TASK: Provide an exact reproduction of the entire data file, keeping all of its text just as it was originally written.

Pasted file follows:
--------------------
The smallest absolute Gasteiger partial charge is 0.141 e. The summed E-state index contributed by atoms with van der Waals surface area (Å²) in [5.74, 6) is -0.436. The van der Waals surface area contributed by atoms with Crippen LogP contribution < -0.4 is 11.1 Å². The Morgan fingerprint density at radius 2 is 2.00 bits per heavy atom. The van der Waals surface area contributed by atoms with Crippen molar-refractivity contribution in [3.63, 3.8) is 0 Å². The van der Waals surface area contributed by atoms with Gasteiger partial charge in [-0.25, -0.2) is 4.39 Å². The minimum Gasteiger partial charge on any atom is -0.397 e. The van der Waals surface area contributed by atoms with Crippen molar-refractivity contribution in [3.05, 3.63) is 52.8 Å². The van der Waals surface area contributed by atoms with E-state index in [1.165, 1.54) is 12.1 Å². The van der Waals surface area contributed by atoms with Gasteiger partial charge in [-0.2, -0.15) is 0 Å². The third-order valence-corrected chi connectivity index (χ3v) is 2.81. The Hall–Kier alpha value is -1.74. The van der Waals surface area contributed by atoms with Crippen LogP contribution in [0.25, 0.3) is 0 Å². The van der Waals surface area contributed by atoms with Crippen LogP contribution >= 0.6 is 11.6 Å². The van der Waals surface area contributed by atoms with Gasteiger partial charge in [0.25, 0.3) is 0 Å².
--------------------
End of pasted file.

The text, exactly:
The smallest absolute Gasteiger partial charge is 0.141 e. The summed E-state index contributed by atoms with van der Waals surface area (Å²) in [5.74, 6) is -0.436. The van der Waals surface area contributed by atoms with Crippen LogP contribution < -0.4 is 11.1 Å². The Morgan fingerprint density at radius 2 is 2.00 bits per heavy atom. The van der Waals surface area contributed by atoms with Crippen molar-refractivity contribution in [3.63, 3.8) is 0 Å². The van der Waals surface area contributed by atoms with Gasteiger partial charge in [-0.25, -0.2) is 4.39 Å². The minimum Gasteiger partial charge on any atom is -0.397 e. The van der Waals surface area contributed by atoms with Crippen molar-refractivity contribution in [3.05, 3.63) is 52.8 Å². The van der Waals surface area contributed by atoms with E-state index in [1.165, 1.54) is 12.1 Å². The van der Waals surface area contributed by atoms with Gasteiger partial charge in [-0.2, -0.15) is 0 Å². The third-order valence-corrected chi connectivity index (χ3v) is 2.81. The Hall–Kier alpha value is -1.74. The van der Waals surface area contributed by atoms with Crippen LogP contribution in [0.25, 0.3) is 0 Å². The van der Waals surface area contributed by atoms with Crippen LogP contribution >= 0.6 is 11.6 Å². The van der Waals surface area contributed by atoms with Gasteiger partial charge in [0.25, 0.3) is 0 Å².